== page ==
The Golan and Nimrod Castle
WITH HINDSIGHT there were always going to be flaws: it's no coincidence that the phrase "Israeli" and "road trip" isn't a classic. But remind me to check a country's car-to-road ratio (and if that stat doesn't exist, it should) before setting out on our next wheeled adventure.
Not that we didn't have fun. But spending half my birthday in a non-moving jam to do a 40-km journey from Caesaria to Akko wasn't a highlight. Especially not when a certain three month old defies baby logic by hating the car, even a $XXXXXX (blanked out to protect licence fee payers' sensibilities) BBC jeep . Nor was the near-stationery hour on our way to the mountains above the Sea of Galilee with said infant showing none of the stoicism a certain other baby doubtless showed on another journey not a million miles from our own, a couple of millennia ago, anything to write home about.
It took Shabbat and a drive through a minefield in the Golan Heights before we finally had the road to ourselves. We were headed north, as far north as Israel goes, and a lot further than the Syrians would like it to, in search of a medieval castle on a ridge above Damascus. Our route skirted the UN-monitored buffer zone that still separates Israel from Syria. Burnt-out tanks and abandoned Syrian bunkers from the 1967 and 1974 conflicts littered the hilly landscape, a living reminder that Israel is still a country at war. We paused at a viewpoint to take in the ghost town of Quneitra, once Syria's main Golan town but destroyed in 1967, and the red, white, and black of the Syrian flag flying in the distance. Perhaps it's the islander in me, but there's something innately thrilling about staring across an international border, especially one to a country all but off limits.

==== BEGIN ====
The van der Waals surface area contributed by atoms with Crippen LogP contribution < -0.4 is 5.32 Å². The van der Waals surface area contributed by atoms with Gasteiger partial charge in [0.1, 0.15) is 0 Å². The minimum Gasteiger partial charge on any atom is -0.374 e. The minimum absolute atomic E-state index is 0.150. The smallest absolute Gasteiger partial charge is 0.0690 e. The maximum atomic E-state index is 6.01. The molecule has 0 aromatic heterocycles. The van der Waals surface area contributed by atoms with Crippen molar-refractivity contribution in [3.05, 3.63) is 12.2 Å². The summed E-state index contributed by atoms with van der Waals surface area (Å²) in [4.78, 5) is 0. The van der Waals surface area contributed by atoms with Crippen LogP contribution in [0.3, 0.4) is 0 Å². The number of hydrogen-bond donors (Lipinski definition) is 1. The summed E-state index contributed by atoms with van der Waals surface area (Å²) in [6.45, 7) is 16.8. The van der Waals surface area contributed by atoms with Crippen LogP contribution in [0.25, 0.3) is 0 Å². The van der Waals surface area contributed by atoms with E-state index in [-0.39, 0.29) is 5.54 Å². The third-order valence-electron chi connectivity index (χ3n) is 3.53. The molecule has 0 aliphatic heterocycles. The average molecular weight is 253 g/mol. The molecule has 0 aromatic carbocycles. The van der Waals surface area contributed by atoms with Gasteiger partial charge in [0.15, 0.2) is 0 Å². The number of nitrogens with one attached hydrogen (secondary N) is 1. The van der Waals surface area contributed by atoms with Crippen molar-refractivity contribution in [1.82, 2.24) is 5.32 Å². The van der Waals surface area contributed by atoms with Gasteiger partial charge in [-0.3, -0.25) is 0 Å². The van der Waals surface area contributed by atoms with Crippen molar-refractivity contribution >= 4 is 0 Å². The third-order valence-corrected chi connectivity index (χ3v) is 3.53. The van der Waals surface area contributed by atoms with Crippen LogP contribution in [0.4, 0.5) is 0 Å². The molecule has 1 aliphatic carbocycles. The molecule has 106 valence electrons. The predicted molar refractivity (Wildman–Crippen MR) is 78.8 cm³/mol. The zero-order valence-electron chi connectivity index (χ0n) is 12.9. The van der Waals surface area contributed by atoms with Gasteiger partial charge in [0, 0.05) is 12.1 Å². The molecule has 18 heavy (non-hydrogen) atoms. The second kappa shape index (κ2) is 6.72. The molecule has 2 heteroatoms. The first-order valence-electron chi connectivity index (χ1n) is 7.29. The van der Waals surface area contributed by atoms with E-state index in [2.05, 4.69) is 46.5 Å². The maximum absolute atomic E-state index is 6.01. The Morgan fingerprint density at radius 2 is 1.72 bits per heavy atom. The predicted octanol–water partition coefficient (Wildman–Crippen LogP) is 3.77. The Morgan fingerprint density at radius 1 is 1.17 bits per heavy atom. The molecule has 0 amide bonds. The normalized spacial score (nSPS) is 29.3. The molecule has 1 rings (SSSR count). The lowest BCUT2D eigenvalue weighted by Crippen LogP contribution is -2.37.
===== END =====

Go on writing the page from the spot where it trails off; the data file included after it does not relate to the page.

The drive wound up being a highlight, not least because Nimrod Castle was shut when we reached it, at just gone 3pm. A real shame, as it looked amazing. Lucky, then, that Israel does a mean line in crusader castles, with the 12th-century Belvoir Fortress making the perfect lunch spot on our way back to Jerusalem the next day. Being Sunday - and the start of the working week around here - we were worried about the traffic potential, but needn't have thanks to the fact that the road went straight through the West Bank. And I mean straight through: the Israelis purposefully ensured the road bypassed all Palestinian towns when they built it, just to make life that little bit harder for them. The net effect was an empty highway, which suited us and our two sleeping boys but was something of an anomaly given the traffic chaos elsewhere.
At least it explained the heavy traffic elsewhere if roads exist that most citizens don't use - Palestinians because there's no point and Israelis because they won't travel in the West Bank. Next time I'm sticking to disputed border byways or taking a leisurely approach to my road trip and just driving on Shabbat.